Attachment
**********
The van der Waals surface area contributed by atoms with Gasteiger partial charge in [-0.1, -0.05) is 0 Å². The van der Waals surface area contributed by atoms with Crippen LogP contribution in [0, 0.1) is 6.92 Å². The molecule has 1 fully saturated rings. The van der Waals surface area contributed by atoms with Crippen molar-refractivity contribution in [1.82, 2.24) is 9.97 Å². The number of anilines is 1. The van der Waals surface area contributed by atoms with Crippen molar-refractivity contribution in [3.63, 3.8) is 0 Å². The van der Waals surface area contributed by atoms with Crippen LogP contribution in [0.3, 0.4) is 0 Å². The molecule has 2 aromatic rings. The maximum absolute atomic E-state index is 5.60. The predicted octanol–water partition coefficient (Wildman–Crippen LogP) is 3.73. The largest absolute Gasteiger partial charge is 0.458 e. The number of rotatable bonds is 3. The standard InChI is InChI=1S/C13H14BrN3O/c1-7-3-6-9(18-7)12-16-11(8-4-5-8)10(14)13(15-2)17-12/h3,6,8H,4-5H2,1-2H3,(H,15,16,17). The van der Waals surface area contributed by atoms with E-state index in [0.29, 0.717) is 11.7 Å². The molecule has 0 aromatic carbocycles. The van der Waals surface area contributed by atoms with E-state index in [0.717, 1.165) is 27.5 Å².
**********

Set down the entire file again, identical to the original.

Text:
The van der Waals surface area contributed by atoms with Gasteiger partial charge in [-0.1, -0.05) is 0 Å². The van der Waals surface area contributed by atoms with Crippen LogP contribution in [0, 0.1) is 6.92 Å². The molecule has 1 fully saturated rings. The van der Waals surface area contributed by atoms with Crippen molar-refractivity contribution in [1.82, 2.24) is 9.97 Å². The number of anilines is 1. The van der Waals surface area contributed by atoms with Crippen molar-refractivity contribution in [3.63, 3.8) is 0 Å². The van der Waals surface area contributed by atoms with Crippen LogP contribution in [0.3, 0.4) is 0 Å². The molecule has 2 aromatic rings. The maximum absolute atomic E-state index is 5.60. The predicted octanol–water partition coefficient (Wildman–Crippen LogP) is 3.73. The largest absolute Gasteiger partial charge is 0.458 e. The number of rotatable bonds is 3. The standard InChI is InChI=1S/C13H14BrN3O/c1-7-3-6-9(18-7)12-16-11(8-4-5-8)10(14)13(15-2)17-12/h3,6,8H,4-5H2,1-2H3,(H,15,16,17). The van der Waals surface area contributed by atoms with E-state index in [0.29, 0.717) is 11.7 Å². The molecule has 0 aromatic carbocycles. The van der Waals surface area contributed by atoms with E-state index in [0.717, 1.165) is 27.5 Å².